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ghp
2nd December 2003, 16:29
I'm starting this thread to discuss the foreign military advisors in late Edo - early Meiji Japan.
You know, I don't find the premise at all out of historical bounds. It is a fact that the Shogun's army (pre-Meiji Restoration) did utilize French officers to teach new tactics; and the newly-formed naval forces in the south had contracted with England. Other daimyo likewise employed foreign advisors.

After the Restoration the newly-empowered Emperor's military administrator recommended maintaining the French contract so as not to create confusion. The new government again contracted with France who sent one Lieutenant and a Noncommissioned Officer; If I recall correctly, more followed. It's only these two instructors whom I have seen named -- and don't ask because I'd have to sort through my records (source is in French and was transcribed for a meeting of the Japan Martial Arts Society in the 1980s). By the way, these foreign advisors taught tactics and weaponry at the Rikugun Heigakko-ryu Toyama Gakko Shucho-jo -- later named Rikugun Toyama Gakko. I'd have to check yet again, but they might have taught at the Heigakko.

Both the Lieutenant and the NCO studied Jikishinkage Ryu gekken (kendo/kenjutsu) at Sakakibara Kenkichi sensei's dojo circa 1873-4. The NCO was a Matre d'Armes (sabre, I think).

Therefore, I can envision a scriptwriter combining the personas of both French Advisors into a single person, then changing his nationality to American. (Interestingly, in "Master and Commander" the enemy switched from America to France when it became a movie).

So, the movie isn't as off base as it may seem. Except for the alleged love interest stuff -- ugggh !! They don't kiss do they? Yuck!

Shimura
2nd December 2003, 17:03
I'm presently reading a book titled "The Rise and fall of the Imperial Japanese Army" which gives a pretty good take on the Japanese Army from the Meiji period up to the end of the 2nd world war. The first few chapters goes into the use of foreign advisors and even gives some names of some of those advisors. Though the Japanese were using the French for quite some time during the initial creation of the standing army, they also opted for Prussian officers after the French lost to them during the Franco-Prussian War. Accordingly the Japanese got most of their "modern" battle tactics from the Prussian advisors, and later used them during their war with the Russians.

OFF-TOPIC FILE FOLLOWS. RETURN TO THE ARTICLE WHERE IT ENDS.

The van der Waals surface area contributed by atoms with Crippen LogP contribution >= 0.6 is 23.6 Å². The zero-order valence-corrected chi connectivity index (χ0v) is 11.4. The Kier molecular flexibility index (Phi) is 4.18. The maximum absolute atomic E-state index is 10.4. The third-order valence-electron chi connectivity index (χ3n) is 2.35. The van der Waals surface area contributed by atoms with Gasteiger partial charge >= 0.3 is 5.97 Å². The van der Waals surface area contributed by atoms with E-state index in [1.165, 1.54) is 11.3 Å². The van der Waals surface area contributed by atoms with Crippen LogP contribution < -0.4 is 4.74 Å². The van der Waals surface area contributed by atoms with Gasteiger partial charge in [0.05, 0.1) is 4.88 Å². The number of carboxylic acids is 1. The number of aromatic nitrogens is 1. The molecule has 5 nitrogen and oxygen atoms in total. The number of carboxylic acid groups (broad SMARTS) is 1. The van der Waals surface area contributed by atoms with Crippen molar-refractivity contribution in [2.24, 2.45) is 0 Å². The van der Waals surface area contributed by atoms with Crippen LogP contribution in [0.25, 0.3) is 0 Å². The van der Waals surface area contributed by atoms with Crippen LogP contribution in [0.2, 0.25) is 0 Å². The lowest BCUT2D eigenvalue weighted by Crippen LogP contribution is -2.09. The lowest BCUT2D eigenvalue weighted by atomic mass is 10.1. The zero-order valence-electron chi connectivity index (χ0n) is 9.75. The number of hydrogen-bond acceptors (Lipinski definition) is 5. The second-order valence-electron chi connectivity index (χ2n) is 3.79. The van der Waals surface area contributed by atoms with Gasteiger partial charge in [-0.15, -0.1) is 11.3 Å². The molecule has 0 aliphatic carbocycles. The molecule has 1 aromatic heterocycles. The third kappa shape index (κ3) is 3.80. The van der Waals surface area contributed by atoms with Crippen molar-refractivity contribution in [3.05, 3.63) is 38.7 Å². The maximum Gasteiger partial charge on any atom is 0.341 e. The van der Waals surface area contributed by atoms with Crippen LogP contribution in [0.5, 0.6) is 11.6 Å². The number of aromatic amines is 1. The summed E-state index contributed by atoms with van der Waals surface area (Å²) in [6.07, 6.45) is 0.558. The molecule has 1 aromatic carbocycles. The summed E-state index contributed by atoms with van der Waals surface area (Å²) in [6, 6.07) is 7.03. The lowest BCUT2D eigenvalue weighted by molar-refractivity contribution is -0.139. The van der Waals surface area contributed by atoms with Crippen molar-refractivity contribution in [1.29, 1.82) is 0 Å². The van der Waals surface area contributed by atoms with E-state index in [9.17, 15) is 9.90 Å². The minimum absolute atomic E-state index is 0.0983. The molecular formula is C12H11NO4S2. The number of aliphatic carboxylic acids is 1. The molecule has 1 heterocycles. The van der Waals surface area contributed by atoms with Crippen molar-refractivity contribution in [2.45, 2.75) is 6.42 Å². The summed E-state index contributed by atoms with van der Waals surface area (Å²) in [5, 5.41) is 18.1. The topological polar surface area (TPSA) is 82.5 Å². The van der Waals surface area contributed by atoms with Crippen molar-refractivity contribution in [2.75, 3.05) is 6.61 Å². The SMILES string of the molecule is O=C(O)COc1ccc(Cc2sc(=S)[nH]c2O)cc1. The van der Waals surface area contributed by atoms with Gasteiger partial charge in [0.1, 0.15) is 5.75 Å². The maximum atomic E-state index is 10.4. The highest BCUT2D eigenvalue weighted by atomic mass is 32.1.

Shimura
2nd December 2003, 17:07
While on this interesting topic, I wanted to broaden my knowledge on Saigo Takemori. Any suggestions on good reads concerning this fascinating figure?

ghp
2nd December 2003, 17:27
Since posting that quote I've found one of the sources I was paraphrasing. Much of the data comes from the Laszlo Abel article, "Japanese Military Modernization and the French Connection," published in the Japan Martial Arts Society (JMAS) Newsletter, Vol. 3, No. 2 , June, 1985 (pp 11 ~ 16).

Highlights of Mr. Abel's valuable article are:


...Even before the Meiji period, the French government had begun to support Japan through the conclusion of the Franco-Japanese Treaty of Commerce and Amity on October 9, 1858....

...The First French Military Mission to Japan arrived on January 13, 1867 under the leadership of Charles Sulpice Jules Chanoine (1835-1915). Training of the military started at Oya Jinta (in the vicinity of present-day Hinode-cho, 1-chome, Naka-ku, Yokohama) with supplies and equipment which ahd been brought from France. This training ground proved inappropriate and was later moved to Edo. Due to the growing threat of revolution against their Tokugawa employers, this First Mission was forced to leave after only about 18 months of teaching had been completed. During that short time, Chanoine was credited with the initiation of a military penal code for the infantry based on the French code.